Eloisa May P. Hernandez
The camera plays an integral and integrative role in the film Minsan Pa. It is a repository of a woman’s visions: her past, present, and the promise of a future.
Filmed entirely in Cebu, it stars Jomari Yllana as Jerry, a tour guide to the “Queen City of the South” for local and foreign, mostly Japanese, tourists. He sells not only the sites and sounds of Cebu, but also pimps the women and eventually prostitutes himself. However, there is a sense that for Jerry, there is no such thing as a free lunch; everything has a price. It is part of his trade: he lives on commissions, tips, favors, and has mastered the art of bartering. There is goodness in Jerry, though, as the breadwinner of his family, he sacrifices his own needs and wants for his mother and two siblings, and stands as the patriarch of the family. In return, he wields control over his mother and siblings (mother’s attempt to go back to teaching, his brother’s gambling, his sister’s emotional outburst).
Luna (Ara Mina) is a pre-school teacher who joined one of Jerry’s tours and is apparently running away from her philandering boyfriend, Alex. The whole trip, she holds her camera almost all the time, like a security blanket, ready to shoot (and even used it to shut up an irritating boy). Alex follows her to Cebu to woo her. On a boating trip, the camera accidentally falls off the boat (which could have been avoided if she had the good sense to put the strap around her neck) and plunges deep in the sea. The camera takes a symbolic metamorphosis here as it is blinded, obscured by the depths of the sea.
Alex proposes marriage but reneges on his marriage proposal as he is blinded by a vehicular accident. Luna goes back to Cebu and, with the help of Jerry, goes on a mission to recover the camera.
The camera takes on a symbolic and real significance to Luna. To be photographed is to bear witness to one’s presence, as Pierre Bourdieu posited. Luna photographs Alex, to affirm his presence in her life, to affirm a time of happiness, as Luna’s presence in Alex’s life is also affirmed. The camera is a witness of, and an affirmation, of Luna’s visions of a nostalgic past filled with happiness. However, a photograph is both a pseudo-presence and a token of absence, the late Susan Sontag wrote. The photographs in Luna’s camera serve as a pseudo-presence (of her past with a tinge of nostalgia) and a token of absence (of her present without Alex).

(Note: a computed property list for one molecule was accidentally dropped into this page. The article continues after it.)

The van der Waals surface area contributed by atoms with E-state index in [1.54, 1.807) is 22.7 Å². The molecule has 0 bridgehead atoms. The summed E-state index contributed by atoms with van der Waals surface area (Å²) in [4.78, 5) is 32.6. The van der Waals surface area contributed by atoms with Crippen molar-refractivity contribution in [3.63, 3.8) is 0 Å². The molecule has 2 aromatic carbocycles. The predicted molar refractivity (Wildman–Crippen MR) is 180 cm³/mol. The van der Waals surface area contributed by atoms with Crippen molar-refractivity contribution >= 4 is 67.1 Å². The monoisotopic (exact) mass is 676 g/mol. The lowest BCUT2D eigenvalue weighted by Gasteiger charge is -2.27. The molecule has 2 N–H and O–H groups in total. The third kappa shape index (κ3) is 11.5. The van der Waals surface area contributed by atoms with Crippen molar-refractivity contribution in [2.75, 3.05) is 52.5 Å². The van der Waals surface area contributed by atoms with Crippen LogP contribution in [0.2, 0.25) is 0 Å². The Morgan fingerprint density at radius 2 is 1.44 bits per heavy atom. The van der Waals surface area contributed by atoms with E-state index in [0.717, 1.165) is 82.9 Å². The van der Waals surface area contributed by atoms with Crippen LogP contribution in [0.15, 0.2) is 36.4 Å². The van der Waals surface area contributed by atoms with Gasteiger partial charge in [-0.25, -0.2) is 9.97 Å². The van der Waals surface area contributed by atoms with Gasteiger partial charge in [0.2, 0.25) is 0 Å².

Jerry’s affection for Luna grows as he misinterprets Luna’s trip as a sign of reciprocal affection. Thinking that Luna is weakened when Alex left her, Jerry tries to barter love and protection to Luna. Sadly, for Jerry, his love is unrequited. He is weakened by his inability to give, to help, and to love without expecting anything in return. His selfish notions about love blind him. Jerry, the tour guide, knows the landscapes of Cebu but is misguided in the landscapes of the heart.
The loss of Alex’s vision is symbolic of his loss of power and the ability to gaze. Alex thinks that his blindness weakens him, and he doubts Luna’s love for him. He is blinded, physically and emotionally (and even turns mute as he is almost devoid of any lines towards the end of the film). For Luna, the recovery of the camera, and the images of their happiness it contains, validate the fact that they shared a past, a proof that nothing has changed, and the potentials of a future. As Alex loses his vision, Luna holds on to hers.
Luna shines through the movie despite the very macho Jerry who thinks she is a damsel-in-distress to be saved. She who stands at the door of the hotel, deciding whether to invite Jerry to dinner (or not), as she repels the advances of Jerry. Luna remains steadfast in her vision of a life with Alex, with or without his sight. It is Luna who holds the camera – the woman, in a reversal, who is the bearer of the gaze.
Luna’s name (moon as light source, photography as “light writing”) bears her vision: to shed light on two blind and weak men. Luna sheds light on the obscured goodness in Jerry’s heart, emotionally blinded, and transforms him. Luna’s love shines bright through the blinded heart of Alex. It is Luna who enables the two men to regain a vision of themselves, and inevitably, to “see” again.
Defying the laws of probability and even of possibility that the camera and the film will survive the ravages of the sea, it is the audience (not Luna, Jerry or Alex) who will behold the visions of Luna – images etched on the silver coated negative, projected on the silver screen of the cinema house at the end of the film. In Minsan Pa, cinema revisits its predecessor and pays homage to the camera (and the camera obscura) as it embarks on a journey of enlightenment and a fulfillment of a woman’s vision. Minsan Pa illuminates an old cliche: it is only with the heart that one can see rightly, what is essential is invisible to the eye.